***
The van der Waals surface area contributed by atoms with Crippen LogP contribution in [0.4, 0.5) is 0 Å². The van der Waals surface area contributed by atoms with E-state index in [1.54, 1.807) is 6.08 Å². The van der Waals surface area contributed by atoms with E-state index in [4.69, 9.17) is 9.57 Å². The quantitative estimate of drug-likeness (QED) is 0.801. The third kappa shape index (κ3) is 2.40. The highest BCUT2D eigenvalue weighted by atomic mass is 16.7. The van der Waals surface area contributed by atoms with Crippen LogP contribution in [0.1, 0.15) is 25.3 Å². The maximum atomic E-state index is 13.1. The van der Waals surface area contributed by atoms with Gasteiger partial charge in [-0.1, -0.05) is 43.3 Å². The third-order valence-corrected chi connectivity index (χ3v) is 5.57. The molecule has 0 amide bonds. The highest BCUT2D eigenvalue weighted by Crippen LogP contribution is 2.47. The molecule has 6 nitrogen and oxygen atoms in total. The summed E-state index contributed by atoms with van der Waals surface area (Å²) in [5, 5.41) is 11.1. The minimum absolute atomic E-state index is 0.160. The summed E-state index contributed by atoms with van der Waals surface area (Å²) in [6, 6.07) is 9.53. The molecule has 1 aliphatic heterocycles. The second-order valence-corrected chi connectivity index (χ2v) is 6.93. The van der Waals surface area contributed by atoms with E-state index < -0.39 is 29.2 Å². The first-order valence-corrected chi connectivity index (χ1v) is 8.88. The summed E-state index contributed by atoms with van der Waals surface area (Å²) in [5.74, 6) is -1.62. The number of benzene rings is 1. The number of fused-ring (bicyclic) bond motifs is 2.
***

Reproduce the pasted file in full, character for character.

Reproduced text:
The van der Waals surface area contributed by atoms with Crippen LogP contribution in [0.4, 0.5) is 0 Å². The van der Waals surface area contributed by atoms with E-state index in [1.54, 1.807) is 6.08 Å². The van der Waals surface area contributed by atoms with E-state index in [4.69, 9.17) is 9.57 Å². The quantitative estimate of drug-likeness (QED) is 0.801. The third kappa shape index (κ3) is 2.40. The highest BCUT2D eigenvalue weighted by atomic mass is 16.7. The van der Waals surface area contributed by atoms with Crippen LogP contribution in [0.1, 0.15) is 25.3 Å². The maximum atomic E-state index is 13.1. The van der Waals surface area contributed by atoms with Gasteiger partial charge in [-0.1, -0.05) is 43.3 Å². The third-order valence-corrected chi connectivity index (χ3v) is 5.57. The molecule has 0 amide bonds. The highest BCUT2D eigenvalue weighted by Crippen LogP contribution is 2.47. The molecule has 6 nitrogen and oxygen atoms in total. The summed E-state index contributed by atoms with van der Waals surface area (Å²) in [5, 5.41) is 11.1. The minimum absolute atomic E-state index is 0.160. The summed E-state index contributed by atoms with van der Waals surface area (Å²) in [6, 6.07) is 9.53. The molecule has 1 aliphatic heterocycles. The second-order valence-corrected chi connectivity index (χ2v) is 6.93. The van der Waals surface area contributed by atoms with E-state index < -0.39 is 29.2 Å². The first-order valence-corrected chi connectivity index (χ1v) is 8.88. The summed E-state index contributed by atoms with van der Waals surface area (Å²) in [5.74, 6) is -1.62. The number of benzene rings is 1. The number of fused-ring (bicyclic) bond motifs is 2.